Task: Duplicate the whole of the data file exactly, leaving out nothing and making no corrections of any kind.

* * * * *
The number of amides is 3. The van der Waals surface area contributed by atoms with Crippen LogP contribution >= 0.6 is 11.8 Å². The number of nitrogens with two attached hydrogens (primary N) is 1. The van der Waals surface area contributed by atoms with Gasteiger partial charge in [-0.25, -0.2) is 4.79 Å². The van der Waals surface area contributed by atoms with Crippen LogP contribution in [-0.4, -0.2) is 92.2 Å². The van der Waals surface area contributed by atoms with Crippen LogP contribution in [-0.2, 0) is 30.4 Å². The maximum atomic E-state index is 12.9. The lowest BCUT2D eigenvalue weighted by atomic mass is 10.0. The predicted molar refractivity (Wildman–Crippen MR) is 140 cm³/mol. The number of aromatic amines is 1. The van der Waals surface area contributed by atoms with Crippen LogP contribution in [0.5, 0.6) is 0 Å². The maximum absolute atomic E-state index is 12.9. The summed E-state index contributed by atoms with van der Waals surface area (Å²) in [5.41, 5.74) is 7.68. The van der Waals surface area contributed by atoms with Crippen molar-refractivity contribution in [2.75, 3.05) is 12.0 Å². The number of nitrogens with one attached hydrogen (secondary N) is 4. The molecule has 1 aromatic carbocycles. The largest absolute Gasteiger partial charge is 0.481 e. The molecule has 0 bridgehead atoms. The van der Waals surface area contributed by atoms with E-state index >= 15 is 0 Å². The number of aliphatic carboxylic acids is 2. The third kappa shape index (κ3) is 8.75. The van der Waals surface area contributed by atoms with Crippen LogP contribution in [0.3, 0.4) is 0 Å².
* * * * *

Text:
The number of amides is 3. The van der Waals surface area contributed by atoms with Crippen LogP contribution >= 0.6 is 11.8 Å². The number of nitrogens with two attached hydrogens (primary N) is 1. The van der Waals surface area contributed by atoms with Gasteiger partial charge in [-0.25, -0.2) is 4.79 Å². The van der Waals surface area contributed by atoms with Crippen LogP contribution in [-0.4, -0.2) is 92.2 Å². The van der Waals surface area contributed by atoms with Crippen LogP contribution in [-0.2, 0) is 30.4 Å². The maximum atomic E-state index is 12.9. The lowest BCUT2D eigenvalue weighted by atomic mass is 10.0. The predicted molar refractivity (Wildman–Crippen MR) is 140 cm³/mol. The number of aromatic amines is 1. The van der Waals surface area contributed by atoms with Crippen LogP contribution in [0.5, 0.6) is 0 Å². The maximum absolute atomic E-state index is 12.9. The summed E-state index contributed by atoms with van der Waals surface area (Å²) in [5.41, 5.74) is 7.68. The van der Waals surface area contributed by atoms with Crippen molar-refractivity contribution in [2.75, 3.05) is 12.0 Å². The number of nitrogens with one attached hydrogen (secondary N) is 4. The molecule has 1 aromatic carbocycles. The largest absolute Gasteiger partial charge is 0.481 e. The molecule has 0 bridgehead atoms. The van der Waals surface area contributed by atoms with E-state index >= 15 is 0 Å². The number of aliphatic carboxylic acids is 2. The third kappa shape index (κ3) is 8.75. The van der Waals surface area contributed by atoms with Crippen LogP contribution in [0.3, 0.4) is 0 Å².